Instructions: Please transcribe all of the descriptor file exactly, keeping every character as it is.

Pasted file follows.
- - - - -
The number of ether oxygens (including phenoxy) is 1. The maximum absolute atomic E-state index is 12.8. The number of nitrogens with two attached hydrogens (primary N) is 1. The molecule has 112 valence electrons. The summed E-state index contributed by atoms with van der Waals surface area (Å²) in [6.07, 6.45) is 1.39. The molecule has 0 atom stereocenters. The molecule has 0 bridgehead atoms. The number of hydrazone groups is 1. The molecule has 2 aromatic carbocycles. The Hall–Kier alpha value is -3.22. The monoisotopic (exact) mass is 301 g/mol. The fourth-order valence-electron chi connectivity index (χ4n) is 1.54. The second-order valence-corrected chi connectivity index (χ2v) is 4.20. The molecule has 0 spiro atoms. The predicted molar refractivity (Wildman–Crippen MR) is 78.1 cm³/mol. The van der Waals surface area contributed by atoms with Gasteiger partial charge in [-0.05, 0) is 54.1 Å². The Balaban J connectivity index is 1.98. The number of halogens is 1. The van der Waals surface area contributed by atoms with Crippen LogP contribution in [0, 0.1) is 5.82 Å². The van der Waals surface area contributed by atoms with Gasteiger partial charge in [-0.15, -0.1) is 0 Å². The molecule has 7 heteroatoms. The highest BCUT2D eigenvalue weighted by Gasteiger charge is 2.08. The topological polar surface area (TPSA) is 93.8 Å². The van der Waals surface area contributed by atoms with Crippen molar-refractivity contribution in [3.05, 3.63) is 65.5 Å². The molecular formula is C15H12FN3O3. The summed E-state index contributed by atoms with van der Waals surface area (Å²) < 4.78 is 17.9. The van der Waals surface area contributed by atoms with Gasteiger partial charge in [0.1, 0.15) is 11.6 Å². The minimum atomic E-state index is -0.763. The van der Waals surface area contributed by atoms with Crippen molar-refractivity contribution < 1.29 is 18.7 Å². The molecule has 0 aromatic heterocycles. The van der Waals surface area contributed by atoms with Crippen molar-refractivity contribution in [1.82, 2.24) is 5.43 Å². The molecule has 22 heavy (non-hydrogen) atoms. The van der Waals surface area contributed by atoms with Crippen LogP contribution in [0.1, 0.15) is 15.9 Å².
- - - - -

The number of ether oxygens (including phenoxy) is 1. The maximum absolute atomic E-state index is 12.8. The number of nitrogens with two attached hydrogens (primary N) is 1. The molecule has 112 valence electrons. The summed E-state index contributed by atoms with van der Waals surface area (Å²) in [6.07, 6.45) is 1.39. The molecule has 0 atom stereocenters. The molecule has 0 bridgehead atoms. The number of hydrazone groups is 1. The molecule has 2 aromatic carbocycles. The Hall–Kier alpha value is -3.22. The monoisotopic (exact) mass is 301 g/mol. The fourth-order valence-electron chi connectivity index (χ4n) is 1.54. The second-order valence-corrected chi connectivity index (χ2v) is 4.20. The molecule has 0 spiro atoms. The predicted molar refractivity (Wildman–Crippen MR) is 78.1 cm³/mol. The van der Waals surface area contributed by atoms with Gasteiger partial charge in [-0.05, 0) is 54.1 Å². The Balaban J connectivity index is 1.98. The number of halogens is 1. The van der Waals surface area contributed by atoms with Crippen LogP contribution in [0, 0.1) is 5.82 Å². The van der Waals surface area contributed by atoms with Gasteiger partial charge in [-0.15, -0.1) is 0 Å². The molecule has 7 heteroatoms. The highest BCUT2D eigenvalue weighted by Gasteiger charge is 2.08. The topological polar surface area (TPSA) is 93.8 Å². The van der Waals surface area contributed by atoms with Crippen molar-refractivity contribution in [3.05, 3.63) is 65.5 Å². The molecular formula is C15H12FN3O3. The summed E-state index contributed by atoms with van der Waals surface area (Å²) < 4.78 is 17.9. The van der Waals surface area contributed by atoms with Gasteiger partial charge in [0.1, 0.15) is 11.6 Å². The minimum atomic E-state index is -0.763. The van der Waals surface area contributed by atoms with Crippen molar-refractivity contribution < 1.29 is 18.7 Å². The molecule has 0 aromatic heterocycles. The van der Waals surface area contributed by atoms with Crippen molar-refractivity contribution in [1.82, 2.24) is 5.43 Å². The molecule has 22 heavy (non-hydrogen) atoms. The van der Waals surface area contributed by atoms with Crippen LogP contribution in [0.1, 0.15) is 15.9 Å².